Jump to content

Troubleshooting Advice


jeffs
 Share

Recommended Posts

 

So moving to Florida has made the winter drives much more enjoyable, but one of the unfortunate downsides has been not finding a local mechanic that really understands the car.  I've been rather fortunate that I haven't had any problems with the car outside of Caterham's recall on the rear diff bracket...  well until now.  It seems that I have some sort of electrical gremlin and I thought maybe instead of taking the car to yet another mechanic that doesn't quite get it, I might try to troubleshoot it myself....  I figure if I can nail down the problem I should at least be able to find someone to fix it if I can't do it.  

 

So here is what's going on.  Problem is intermittent but has been going on a while.  Started at happening about once/year and has made its way to about once per drive.  The car will drop into not a limp mode, but lets call it 'bad kitty' mode.  At idle, bad kitty will drop the rpms by 500-1000.  As you can imagine this will sometimes cause the car to stall.  When bad kitty stalls she is REALLY hard to get started again.  Usually take 4-5 attempts to start and runs really rough when she does start (20% throttle to get 500 RPM kinda rough).  After 15s-60s it doesn't want to be a bad kitty anymore and is right back to normal.  

 

After poking around on a number of forums and looking at people that have had similar issues I've narrowed it down to a few likely causes:

 

1)  Bad Sensor

2)  Bad Ground

3)  Less likely but possible:  Shorting wire or bad coil pack.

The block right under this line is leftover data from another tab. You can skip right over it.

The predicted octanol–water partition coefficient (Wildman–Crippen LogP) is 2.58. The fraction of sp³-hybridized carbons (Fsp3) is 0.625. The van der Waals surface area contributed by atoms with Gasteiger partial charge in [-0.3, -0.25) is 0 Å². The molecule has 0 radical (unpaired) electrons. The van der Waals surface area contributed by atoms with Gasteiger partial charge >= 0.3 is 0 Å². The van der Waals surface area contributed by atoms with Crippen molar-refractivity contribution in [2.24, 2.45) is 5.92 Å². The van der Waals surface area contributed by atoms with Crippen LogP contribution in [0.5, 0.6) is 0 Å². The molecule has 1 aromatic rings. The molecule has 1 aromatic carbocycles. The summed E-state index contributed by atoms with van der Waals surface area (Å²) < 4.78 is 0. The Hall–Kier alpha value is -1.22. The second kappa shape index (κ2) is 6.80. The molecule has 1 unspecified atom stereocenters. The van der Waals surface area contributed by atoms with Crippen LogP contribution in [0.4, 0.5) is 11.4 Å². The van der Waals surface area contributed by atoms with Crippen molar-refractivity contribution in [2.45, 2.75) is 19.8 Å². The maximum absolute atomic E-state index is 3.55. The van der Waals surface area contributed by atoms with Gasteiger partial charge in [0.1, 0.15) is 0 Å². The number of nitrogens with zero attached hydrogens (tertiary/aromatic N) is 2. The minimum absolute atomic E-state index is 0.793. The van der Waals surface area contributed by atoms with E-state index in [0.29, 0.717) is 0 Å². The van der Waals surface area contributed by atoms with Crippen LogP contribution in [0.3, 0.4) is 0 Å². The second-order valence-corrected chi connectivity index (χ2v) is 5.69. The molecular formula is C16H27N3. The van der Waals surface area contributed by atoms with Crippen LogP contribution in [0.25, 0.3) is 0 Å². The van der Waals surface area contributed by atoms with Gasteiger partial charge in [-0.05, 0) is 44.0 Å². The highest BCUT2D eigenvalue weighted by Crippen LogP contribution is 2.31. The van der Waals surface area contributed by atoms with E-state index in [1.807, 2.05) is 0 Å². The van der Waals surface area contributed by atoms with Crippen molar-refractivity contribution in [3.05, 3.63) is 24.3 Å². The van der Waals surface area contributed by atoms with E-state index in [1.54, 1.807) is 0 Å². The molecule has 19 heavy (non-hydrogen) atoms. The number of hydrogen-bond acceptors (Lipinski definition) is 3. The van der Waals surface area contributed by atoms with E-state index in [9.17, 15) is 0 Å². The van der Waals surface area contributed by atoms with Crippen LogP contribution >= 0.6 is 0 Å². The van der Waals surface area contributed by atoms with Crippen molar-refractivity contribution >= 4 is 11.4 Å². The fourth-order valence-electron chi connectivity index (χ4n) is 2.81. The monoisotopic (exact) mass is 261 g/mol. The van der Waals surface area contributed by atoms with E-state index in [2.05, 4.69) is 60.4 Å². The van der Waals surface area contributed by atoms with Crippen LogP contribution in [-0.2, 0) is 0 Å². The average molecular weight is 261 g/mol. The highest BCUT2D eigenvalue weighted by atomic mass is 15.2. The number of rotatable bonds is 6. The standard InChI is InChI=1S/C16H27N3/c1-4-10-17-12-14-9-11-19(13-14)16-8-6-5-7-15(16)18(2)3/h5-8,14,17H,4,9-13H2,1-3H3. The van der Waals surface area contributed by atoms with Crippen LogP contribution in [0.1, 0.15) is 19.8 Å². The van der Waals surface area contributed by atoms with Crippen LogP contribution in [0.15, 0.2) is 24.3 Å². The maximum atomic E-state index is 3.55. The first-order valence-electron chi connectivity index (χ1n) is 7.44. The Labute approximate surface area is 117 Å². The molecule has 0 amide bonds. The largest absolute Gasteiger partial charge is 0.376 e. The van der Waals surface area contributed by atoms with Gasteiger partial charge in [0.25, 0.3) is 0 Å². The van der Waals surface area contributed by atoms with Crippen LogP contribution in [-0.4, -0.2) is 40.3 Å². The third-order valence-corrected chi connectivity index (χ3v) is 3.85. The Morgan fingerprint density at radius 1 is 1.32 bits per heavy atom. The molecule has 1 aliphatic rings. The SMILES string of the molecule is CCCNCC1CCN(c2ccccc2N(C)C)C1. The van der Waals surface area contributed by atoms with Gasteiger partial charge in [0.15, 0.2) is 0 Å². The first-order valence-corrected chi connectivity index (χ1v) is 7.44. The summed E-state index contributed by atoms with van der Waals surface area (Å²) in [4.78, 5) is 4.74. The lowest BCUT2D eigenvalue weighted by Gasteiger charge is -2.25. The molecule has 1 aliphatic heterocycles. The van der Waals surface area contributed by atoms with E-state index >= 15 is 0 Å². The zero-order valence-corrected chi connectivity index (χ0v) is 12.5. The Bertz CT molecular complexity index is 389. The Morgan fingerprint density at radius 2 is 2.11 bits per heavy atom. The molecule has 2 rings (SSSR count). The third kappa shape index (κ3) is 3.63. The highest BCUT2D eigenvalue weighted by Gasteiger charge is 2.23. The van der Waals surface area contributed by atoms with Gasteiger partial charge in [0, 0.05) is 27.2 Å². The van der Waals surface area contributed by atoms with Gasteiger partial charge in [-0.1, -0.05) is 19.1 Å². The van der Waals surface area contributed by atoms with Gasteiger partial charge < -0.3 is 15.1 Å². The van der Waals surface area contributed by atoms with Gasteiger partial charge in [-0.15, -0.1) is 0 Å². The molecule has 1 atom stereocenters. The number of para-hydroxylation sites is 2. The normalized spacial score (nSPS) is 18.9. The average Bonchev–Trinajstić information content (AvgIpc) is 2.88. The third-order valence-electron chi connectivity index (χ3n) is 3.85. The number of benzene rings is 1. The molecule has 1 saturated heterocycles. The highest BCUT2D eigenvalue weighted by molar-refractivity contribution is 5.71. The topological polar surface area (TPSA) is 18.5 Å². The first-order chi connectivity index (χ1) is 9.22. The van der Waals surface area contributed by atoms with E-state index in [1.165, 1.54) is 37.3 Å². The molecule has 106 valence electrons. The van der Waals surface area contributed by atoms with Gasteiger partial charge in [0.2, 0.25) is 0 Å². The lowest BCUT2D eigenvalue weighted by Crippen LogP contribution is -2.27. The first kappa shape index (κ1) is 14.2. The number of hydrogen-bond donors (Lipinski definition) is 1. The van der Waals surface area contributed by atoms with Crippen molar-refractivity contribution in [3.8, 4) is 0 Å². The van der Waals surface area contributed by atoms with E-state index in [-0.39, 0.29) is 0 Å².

Where I need the help is, how do I start to rule some of these things out?  I think I get the sensor thing...  I can get one of those fancy cables and use Easymap to pull the engine and sensor data.  At least I can once SBD gets the cables back in stock, so I think I've got that down.  How do I identify if have a bad ground somewhere?  Is this something I can do with a multimeter?  Would I see a bad coil pack through the easymap data, or is there another/better way to do it?  

 

Any advice would be greatly appreciated.  Oh, its a Caterham r500 with a 2.0L Duratec

 

Link to comment
Share on other sites

I hate intermittent electrical issues. I had something similar on my car a few years ago. After proactively replacing a lot of stuff, the eventual fix was a new engine loom.  Not as drastic as it sounds given I hacked together the original out of the Ford loom that came with my engine and the replacement was professionally made.

 

Easy things to check:

  • First, any commonality to when this occurs?  Engine hot? Engine cold? After engine fan kicks on? etc.
  • When the engine is running normally, start shaking parts of the engine loom to see if that triggers the condition.  You're trying to expose a broken wire or connector for a sensor, fuel injector, or ignition.